I was talking to a For-Sale-By-Owner (FSBO) the other day who was trying to sell his condo in Reston. I asked him what he expected from an agent (if he were to hire one), and he told me, “I think the main thing an agent will do for me is marketing the place.” While marketing is certainly one criteria that you should consider when interviewing agents, it is probably the least important. The number one most important reason you hire an agent is for their negotiating skills.
In This Article, You Will Learn:
- The benefits of third party negotiation
- How to determine if your real estate agent is a good negotiator
The Benefits of Third Party Negotiation
There are two main ways in which hiring a third party negotiator is beneficial. First, a great real estate agent negotiates real estate transactions every day and understands the nuances of each transaction and of each party to fully negotiate the best outcome for you. The average person buys and sells every 5-7 years, making real estate negotiation a one-off event. Would you rather have someone that negotiates once every 5 years (i.e., YOU) or someone that negotiates every day helping you get the best possible outcome on the most expensive asset you’ll ever buy or sell? Yeah, you think you got a great deal on buying a car by negotiating the dealer down by a couple thousand dollars? On my last transaction, I was able to get a buyer to pay $35,000 more than the next highest buyer. That is why you hire a professional real estate agent.
Professional real estate agents who are skilled negotiators also understand when and how strong to push the other side without making the other side angry or walk away from the table. For example, I represented the seller on a townhouse in Alexandria. The buyer’s initial offer was $505,000 with $10,000 in closing costs. After talking with the buyer’s agent, I could tell that they were willing and able to offer much higher, even though they weren’t necessarily saying it outright. Ultimately, I sold the property to the buyer for $525,000 with $2,500 in closing costs, which represented a $27,500 swing from their initial offer. And I truly believe this was the absolute most they would have paid without walking away from the deal.
Second, real estate transactions is a very emotional process for many people. For sellers, it is the home they have lived in and taken care of for years, only to have another person come in and point out everything that needs to be fixed. I learned this the hard way when I had to sell my own condo. I was already an experienced real estate agent, but also a first time home seller. When the buyer came back with all of these repairs, I was so upset and I did not want to give any money to the buyer for repairs. My husband asked me, “if this was one of your clients, what would you tell them?” And honestly, I would have told them just to give a credit and move on. So that’s what we did and we closed on the deal. I look back and am so grateful I didn’t get in my own way and make the deal fall apart! As the old saying goes, “A lawyer that represents himself has a fool for a client.”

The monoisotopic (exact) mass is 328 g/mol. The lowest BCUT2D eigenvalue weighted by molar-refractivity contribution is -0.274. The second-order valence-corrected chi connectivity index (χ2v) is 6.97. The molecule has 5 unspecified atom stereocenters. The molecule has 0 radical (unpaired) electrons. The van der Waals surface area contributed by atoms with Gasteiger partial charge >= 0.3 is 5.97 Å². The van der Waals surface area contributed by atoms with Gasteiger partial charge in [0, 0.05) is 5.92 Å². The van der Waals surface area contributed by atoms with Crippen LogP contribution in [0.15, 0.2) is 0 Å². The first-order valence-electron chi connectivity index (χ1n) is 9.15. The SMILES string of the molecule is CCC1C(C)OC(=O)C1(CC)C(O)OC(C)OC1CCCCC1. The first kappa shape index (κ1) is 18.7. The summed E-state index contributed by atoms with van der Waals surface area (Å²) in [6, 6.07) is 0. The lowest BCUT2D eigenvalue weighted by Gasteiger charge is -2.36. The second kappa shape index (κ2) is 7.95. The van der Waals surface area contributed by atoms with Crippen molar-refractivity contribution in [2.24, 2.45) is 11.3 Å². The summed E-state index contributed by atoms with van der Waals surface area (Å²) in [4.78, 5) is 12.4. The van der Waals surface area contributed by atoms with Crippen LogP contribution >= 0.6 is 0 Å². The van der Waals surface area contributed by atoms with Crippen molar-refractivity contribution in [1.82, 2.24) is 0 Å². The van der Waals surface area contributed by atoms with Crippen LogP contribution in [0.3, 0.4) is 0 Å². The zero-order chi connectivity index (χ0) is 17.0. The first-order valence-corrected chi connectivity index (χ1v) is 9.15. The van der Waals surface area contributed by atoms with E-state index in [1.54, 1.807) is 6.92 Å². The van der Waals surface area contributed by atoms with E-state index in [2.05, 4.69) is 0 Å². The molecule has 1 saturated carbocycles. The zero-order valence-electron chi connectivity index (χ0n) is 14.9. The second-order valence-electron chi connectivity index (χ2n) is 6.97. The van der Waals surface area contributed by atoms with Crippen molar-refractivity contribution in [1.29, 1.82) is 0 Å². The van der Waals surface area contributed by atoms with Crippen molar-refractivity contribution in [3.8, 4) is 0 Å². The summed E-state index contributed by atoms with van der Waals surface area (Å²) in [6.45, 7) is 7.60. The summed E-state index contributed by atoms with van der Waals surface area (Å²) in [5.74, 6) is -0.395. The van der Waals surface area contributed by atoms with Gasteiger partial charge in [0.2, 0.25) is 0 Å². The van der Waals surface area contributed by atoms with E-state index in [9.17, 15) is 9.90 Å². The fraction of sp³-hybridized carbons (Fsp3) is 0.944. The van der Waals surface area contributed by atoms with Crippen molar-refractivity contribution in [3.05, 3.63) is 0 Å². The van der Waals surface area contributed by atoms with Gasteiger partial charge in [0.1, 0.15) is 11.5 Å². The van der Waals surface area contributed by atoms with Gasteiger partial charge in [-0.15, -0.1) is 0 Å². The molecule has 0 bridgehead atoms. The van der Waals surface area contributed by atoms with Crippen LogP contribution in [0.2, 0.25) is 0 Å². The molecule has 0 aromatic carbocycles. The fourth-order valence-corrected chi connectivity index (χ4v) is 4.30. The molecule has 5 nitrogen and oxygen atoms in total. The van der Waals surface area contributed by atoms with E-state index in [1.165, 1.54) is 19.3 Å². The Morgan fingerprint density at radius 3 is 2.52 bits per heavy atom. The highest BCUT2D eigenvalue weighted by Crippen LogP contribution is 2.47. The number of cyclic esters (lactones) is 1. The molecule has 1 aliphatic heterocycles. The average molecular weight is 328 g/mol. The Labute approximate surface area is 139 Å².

So how can you tell if an agent is a good negotiator?
Like any good interview, ask them situational questions and see how they respond. For example, I would ask them a question like “What would you do if we got a really low ball offer on the house?” or “Tell me about a time where you handled multiple offers.”
I’ve seen three basic types of agents in terms of their negotiating skills:
The “I have no negotiation skills” agent – This may be a new agent or one that doesn’t do many deals each year to have the skills to actually negotiate the best outcome. Often times they see themselves as purely “transactional agents” – like a processor or paper pusher to get the deal through. These agents typically don’t give advice, they only relay the message to the seller and then waits for a response. You may hear them just say “I would tell you the situation and let you decide.” While the decision is ultimately up to the seller, they do not give any advice on what the best course of action would be.
The “I don’t like conflict” agent – This agent does not like to negotiate hard and often will try to come up with a win-win situation for both the buyer and seller. While it is great to have a win-win situation, the avoidance of an uncomfortable situation can ultimately hurt you as a seller. You may hear them say “Well, since you mentioned the lowest you’d be willing to take was $X dollars, why don’t you go ahead and accept that offer.” This allows them to avoid negotiating all together. Instead, you want an agent that has assessed the buyer’s situation to determine how much more the buyer would be willing to pay, not how low are you willing to go.
The “professionally, skilled negotiator” agent – This is your ideal agent. She will make sure to get all of the information regarding the buyer and the buyer’s situation to determine if this low ball is really someone that will come up in price, or if it is truly a low ball offer. She will give you advice on your possible options, what she views as the best option or decision, and then talk with you through any questions to help you reach a decision. I like to lay out all of the options for my clients from least aggressive to most aggressive along with the pros and cons of each. Then my seller can truly make an informed decision.
While there is no question that marketing is an essential component to a real estate agent’s service, it ultimately isn’t the more important service that they offer. Skilled third party negotiation is where an agent truly earns their commission by often negotiating more money (often more than their commission) for the seller than what the seller can get themselves.